How cool is that!!!
I did the work. I was quite pleased with it. Considered it time well wasted.
Then I tucked it away in my hard drive.
Because I couldn’t imagine any other person on the planet being interested in this, and if they were, I had no idea who they might be or where to find them.
Now, let’s fast forward a few years.
I stumbles across an incredibly comprehensive Edgar Rice Burroughs website, Erbzine, run by a guy named Bill Hillman.
I thought to myself, ‘Hey, maybe he’d get a laugh out of this?’
So I dug out my ‘Matching Mars’ paper and sent it off to him.
Bill Hillman liked it a lot and offered to put it up on his web site. So, I looked around and I’d had a few more pointless Barsoom essays cluttering up my hard drive that no one had ever looked at. There was one on the history of the Tur and Iss cults of Barsoom, there was another speculating that Thuria was an artificial habitat, a long lost Orovar O’Neill colony.
Bill loved them all and asked for more. So, I wrote more, because exploring odd facets of not just Barsoom, but Amtor, Pellucidar, Pal-Ul-Don and Caprona, as well as other writers like Wells, Tolstoy (the other one), Lewis, Kline and Farley. I think it eventually got to around forty articles and a half a million words, something like that. I had my own little corner of the ERB universe.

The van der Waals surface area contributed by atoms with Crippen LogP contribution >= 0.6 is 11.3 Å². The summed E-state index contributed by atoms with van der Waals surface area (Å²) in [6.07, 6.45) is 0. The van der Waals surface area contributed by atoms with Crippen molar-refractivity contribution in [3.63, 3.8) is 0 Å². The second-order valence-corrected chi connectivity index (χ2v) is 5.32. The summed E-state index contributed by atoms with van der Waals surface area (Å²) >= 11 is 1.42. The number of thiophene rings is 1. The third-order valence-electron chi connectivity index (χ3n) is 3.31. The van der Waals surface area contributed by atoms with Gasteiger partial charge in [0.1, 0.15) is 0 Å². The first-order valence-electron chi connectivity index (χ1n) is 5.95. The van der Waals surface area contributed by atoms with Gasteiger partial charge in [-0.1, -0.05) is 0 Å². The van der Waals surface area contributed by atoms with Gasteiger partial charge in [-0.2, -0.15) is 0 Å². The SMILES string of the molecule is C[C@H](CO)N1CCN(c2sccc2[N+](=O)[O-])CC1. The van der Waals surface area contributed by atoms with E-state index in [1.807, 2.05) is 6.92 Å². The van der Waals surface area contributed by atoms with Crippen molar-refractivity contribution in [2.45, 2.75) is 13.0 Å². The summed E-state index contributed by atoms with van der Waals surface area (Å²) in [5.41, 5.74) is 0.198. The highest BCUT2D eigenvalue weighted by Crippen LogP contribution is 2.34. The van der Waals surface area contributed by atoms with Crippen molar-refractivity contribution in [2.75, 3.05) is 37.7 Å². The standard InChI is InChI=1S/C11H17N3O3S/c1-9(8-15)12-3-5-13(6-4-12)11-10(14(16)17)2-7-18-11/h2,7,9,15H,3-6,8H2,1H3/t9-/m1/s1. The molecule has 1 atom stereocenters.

It’s pointless stuff. But on the other hand, it’s interesting and fun to me, and at least some people like them. So who am I to argue. To be honest, I’ve loved doing them. It was a chance to write, to spin out ideas, and even share them.
Bill even raised the subject of my trying fiction. I do write fiction, which you might have noticed if you’re stumbling around my web site, but I have some dream of getting paid for it. So, while it was flattering, I didn’t have any serious urge.
Back then, I lived in The Pas, Manitoba, in Canada. It turns out that Bill lives in Brandon, Manitoba. We were both in the same province, a few hours drive apart. What a coincidence!